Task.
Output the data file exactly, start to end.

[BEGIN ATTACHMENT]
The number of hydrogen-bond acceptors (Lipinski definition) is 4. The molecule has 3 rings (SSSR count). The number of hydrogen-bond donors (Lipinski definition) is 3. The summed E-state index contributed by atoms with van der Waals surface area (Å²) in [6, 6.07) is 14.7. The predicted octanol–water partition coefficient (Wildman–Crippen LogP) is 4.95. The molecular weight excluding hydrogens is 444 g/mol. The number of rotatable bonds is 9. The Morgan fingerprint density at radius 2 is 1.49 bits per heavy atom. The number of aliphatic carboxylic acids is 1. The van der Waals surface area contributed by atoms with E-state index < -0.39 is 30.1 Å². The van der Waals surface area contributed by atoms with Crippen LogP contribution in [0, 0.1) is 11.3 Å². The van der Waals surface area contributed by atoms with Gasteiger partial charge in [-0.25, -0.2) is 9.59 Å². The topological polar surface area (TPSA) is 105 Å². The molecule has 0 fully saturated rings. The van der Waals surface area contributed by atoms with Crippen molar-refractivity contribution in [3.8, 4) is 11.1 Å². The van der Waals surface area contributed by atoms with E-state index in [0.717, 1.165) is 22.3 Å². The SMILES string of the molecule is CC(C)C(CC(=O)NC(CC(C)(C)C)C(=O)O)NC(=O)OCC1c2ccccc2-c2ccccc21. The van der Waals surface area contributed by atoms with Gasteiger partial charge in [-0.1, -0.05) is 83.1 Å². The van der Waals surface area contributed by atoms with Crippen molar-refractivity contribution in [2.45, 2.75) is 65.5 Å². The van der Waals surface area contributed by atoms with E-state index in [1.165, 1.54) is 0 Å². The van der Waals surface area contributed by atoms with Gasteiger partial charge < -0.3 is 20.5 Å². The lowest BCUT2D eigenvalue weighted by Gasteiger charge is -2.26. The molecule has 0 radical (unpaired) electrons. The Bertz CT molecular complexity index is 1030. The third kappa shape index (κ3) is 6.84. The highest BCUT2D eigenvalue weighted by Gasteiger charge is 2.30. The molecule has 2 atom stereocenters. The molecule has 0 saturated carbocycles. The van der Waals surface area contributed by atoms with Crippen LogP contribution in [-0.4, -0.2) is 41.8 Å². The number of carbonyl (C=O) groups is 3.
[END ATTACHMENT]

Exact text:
The number of hydrogen-bond acceptors (Lipinski definition) is 4. The molecule has 3 rings (SSSR count). The number of hydrogen-bond donors (Lipinski definition) is 3. The summed E-state index contributed by atoms with van der Waals surface area (Å²) in [6, 6.07) is 14.7. The predicted octanol–water partition coefficient (Wildman–Crippen LogP) is 4.95. The molecular weight excluding hydrogens is 444 g/mol. The number of rotatable bonds is 9. The Morgan fingerprint density at radius 2 is 1.49 bits per heavy atom. The number of aliphatic carboxylic acids is 1. The van der Waals surface area contributed by atoms with E-state index < -0.39 is 30.1 Å². The van der Waals surface area contributed by atoms with Crippen LogP contribution in [0, 0.1) is 11.3 Å². The van der Waals surface area contributed by atoms with Gasteiger partial charge in [-0.25, -0.2) is 9.59 Å². The topological polar surface area (TPSA) is 105 Å². The molecule has 0 fully saturated rings. The van der Waals surface area contributed by atoms with Crippen molar-refractivity contribution in [3.8, 4) is 11.1 Å². The van der Waals surface area contributed by atoms with E-state index in [0.717, 1.165) is 22.3 Å². The SMILES string of the molecule is CC(C)C(CC(=O)NC(CC(C)(C)C)C(=O)O)NC(=O)OCC1c2ccccc2-c2ccccc21. The van der Waals surface area contributed by atoms with Gasteiger partial charge in [-0.1, -0.05) is 83.1 Å². The van der Waals surface area contributed by atoms with Crippen molar-refractivity contribution in [2.45, 2.75) is 65.5 Å². The van der Waals surface area contributed by atoms with E-state index in [1.165, 1.54) is 0 Å². The van der Waals surface area contributed by atoms with Gasteiger partial charge < -0.3 is 20.5 Å². The lowest BCUT2D eigenvalue weighted by Gasteiger charge is -2.26. The molecule has 0 radical (unpaired) electrons. The Bertz CT molecular complexity index is 1030. The third kappa shape index (κ3) is 6.84. The highest BCUT2D eigenvalue weighted by Gasteiger charge is 2.30. The molecule has 2 atom stereocenters. The molecule has 0 saturated carbocycles. The van der Waals surface area contributed by atoms with Crippen LogP contribution in [-0.4, -0.2) is 41.8 Å². The number of carbonyl (C=O) groups is 3.